Your mum is showing signs of stress or something more by being so agitated when you leave. Has she been evaluated recently?

If you could involve a third party like her doctor or a social worker, mum may take the news that she needs help outside of the family better. There is no way you and your sister should continue to carry this burden alone.

Some people have brought in an extra person to "help" them e.g. with housework and that has morphed into more help in time. It might be worth trying that.

Do let us know how you work this out.
Personally, I think it is extremely generous and loving of you to go so often and stay so long to give your sister a break, considering you live 900 miles away. I have siblings that live that far away and I'm lucky if they cruise through once a year or so to be fed and entertained while they happen to be vacationing nearby.

Your mother is being totally selfish and unrealistic. Her preferences can not be allowed to dominate your and your family's lives. You and your sister need to join forces to set some boundaries with her. She needs to accept that she can either agree to outside help, or make do with less help than she would like.
Your 108 y/o mother has used up any caregiving credits she might have had. Shame on her for expecting her 72 and 76 y/o daughters to take care of her!

I agree that you and your sister need to join forces and set boundaries with your mother. She's had way too long to call all of the shots here!
Your mother is 108?! Well bless her heart! She can want any thing she wants to want, and can expect anything she can imagine. She can fantasize that Lawrence Welk is coming to dance with her next week.

But none of her wants and expectations and fantasies require you to do anything. She is entitled to them, but they don't obligate anyone else.

Would she enjoy skyping with you and your family every week? Could your local sister help her with this?

If Mom needs in-home help (and I can't imagine that she doesn't) she needs to arrange for it and pay for it.

"What family does" depends on the family, their relationships, and circumstances. What family shouldn't do is have unreasonable expectations of each other or practice emotional black mail.
Awe, bless her heart for reaching 108 years old, that is a feat in itself, I'm sure you LOVE your Mom and sister a lot, with the help you bring every few weeks!

No, of course you should not pack up your life and move your entire family there to be near her, that is an unreasonable request, just your going there is an incredible gift to your sister, and one that we don't often see here on the AC, as normally the burden is placed all on one child of the parent to manage, and we all know how difficult it is! You are a gem for helping as much as you do!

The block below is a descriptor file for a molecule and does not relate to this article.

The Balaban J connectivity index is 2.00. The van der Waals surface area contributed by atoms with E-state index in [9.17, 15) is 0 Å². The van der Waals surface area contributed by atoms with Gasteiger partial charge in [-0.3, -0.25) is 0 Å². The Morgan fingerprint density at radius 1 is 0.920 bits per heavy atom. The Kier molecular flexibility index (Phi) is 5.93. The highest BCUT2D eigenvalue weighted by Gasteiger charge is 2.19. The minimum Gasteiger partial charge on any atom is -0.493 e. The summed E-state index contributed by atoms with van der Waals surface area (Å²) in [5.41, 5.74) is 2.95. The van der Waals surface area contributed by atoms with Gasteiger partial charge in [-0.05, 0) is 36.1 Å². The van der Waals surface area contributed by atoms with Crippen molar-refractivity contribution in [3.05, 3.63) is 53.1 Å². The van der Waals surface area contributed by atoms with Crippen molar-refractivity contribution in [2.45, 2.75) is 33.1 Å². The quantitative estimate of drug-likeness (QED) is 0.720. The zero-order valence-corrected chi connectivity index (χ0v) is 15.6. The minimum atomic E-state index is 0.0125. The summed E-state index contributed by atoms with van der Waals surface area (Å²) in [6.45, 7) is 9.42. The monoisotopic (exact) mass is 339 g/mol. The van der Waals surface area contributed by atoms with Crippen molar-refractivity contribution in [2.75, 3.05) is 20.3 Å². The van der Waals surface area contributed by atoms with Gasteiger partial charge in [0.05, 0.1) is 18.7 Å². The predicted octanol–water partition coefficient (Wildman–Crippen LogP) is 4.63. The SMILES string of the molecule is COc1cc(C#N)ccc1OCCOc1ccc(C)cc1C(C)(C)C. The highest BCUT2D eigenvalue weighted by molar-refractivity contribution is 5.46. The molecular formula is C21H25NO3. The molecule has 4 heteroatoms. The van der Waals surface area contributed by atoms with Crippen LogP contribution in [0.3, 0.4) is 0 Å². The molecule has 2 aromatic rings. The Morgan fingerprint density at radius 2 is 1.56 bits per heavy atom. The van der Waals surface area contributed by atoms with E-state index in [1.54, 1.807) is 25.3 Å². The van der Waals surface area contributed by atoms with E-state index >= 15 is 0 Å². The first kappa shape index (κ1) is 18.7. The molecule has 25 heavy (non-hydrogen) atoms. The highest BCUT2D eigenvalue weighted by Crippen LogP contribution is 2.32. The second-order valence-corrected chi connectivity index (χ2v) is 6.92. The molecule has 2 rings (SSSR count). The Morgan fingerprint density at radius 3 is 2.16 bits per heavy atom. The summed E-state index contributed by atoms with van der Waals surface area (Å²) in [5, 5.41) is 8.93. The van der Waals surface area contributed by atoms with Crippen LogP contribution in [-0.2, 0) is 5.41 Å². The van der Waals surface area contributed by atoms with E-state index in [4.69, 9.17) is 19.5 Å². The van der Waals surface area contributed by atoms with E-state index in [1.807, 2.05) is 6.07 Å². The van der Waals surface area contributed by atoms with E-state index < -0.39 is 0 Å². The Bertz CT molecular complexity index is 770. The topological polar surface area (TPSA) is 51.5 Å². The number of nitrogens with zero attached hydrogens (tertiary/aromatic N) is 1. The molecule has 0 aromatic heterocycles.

Now is the time to get together with your sister, to come up with a new strategy, on how Mom's life can be better managed, and then have a sit down with the 3 of you, to discuss some workable solutions. Plus, MOM needs to get on board, before one or both of you burn out completely. It is very difficult for parents to understand that we too are getting on in years, and that our own health (or that of other family members) might be compromised with illness, arthritis or other concerns, jobs, kids, finances, as our parents still see us as perpetually young, which is silly in itself.

For now, continue doing what you are doing, and work towards new solutions. This stuff takes time, but I know you will because you are such a caring person!

Happy holidays, try to enjoy them!
Thank you all for your great support and affirmation of what I believed was my role, i.e., to do as much as I can as often as I can. My sis DOES support my position, and I love her dearly for that. We have tried several times to explain to Mom that her expectations are unrealistic, but to no avail. Freqflyer, you are right that Mom sees us as still kids that she should be able to control (is she VERY controlling).  We are grateful that she does not have dementia, but that means she can still think for herself and therefore (to her way of thinking) can run her life her way.  And thus she absolutely rejects any suggestion of compromise.  The only limits she will accept are those she imposes.  

Unfortunately, because of her anger and disappointment over my refusal to bend to her wishes, she makes my visits very ... toxic for me.  Not that she doesn't make Sister's life difficult, but saves the real vitriol for me.  (I am already out of the will.)  I don't think I can bear to be there for Christmas this year, particularly with my grandkids being 5 and 2.5.  I WILL NOT miss these precious years with them.  Unfortunately, it is not feasible for all 6 of my family to go visit her at this time.

I read so many posts here demonstrating that my situation is minor compared to many others, so I take strength in our shared challenges.  Thank you all.

Keep the conversation going (or start a new one)

Please enter your Comment

Ask a Question

Reach thousands of elder care experts and family caregivers
Get answers in 10 minutes or less
Receive personalized caregiving advice and support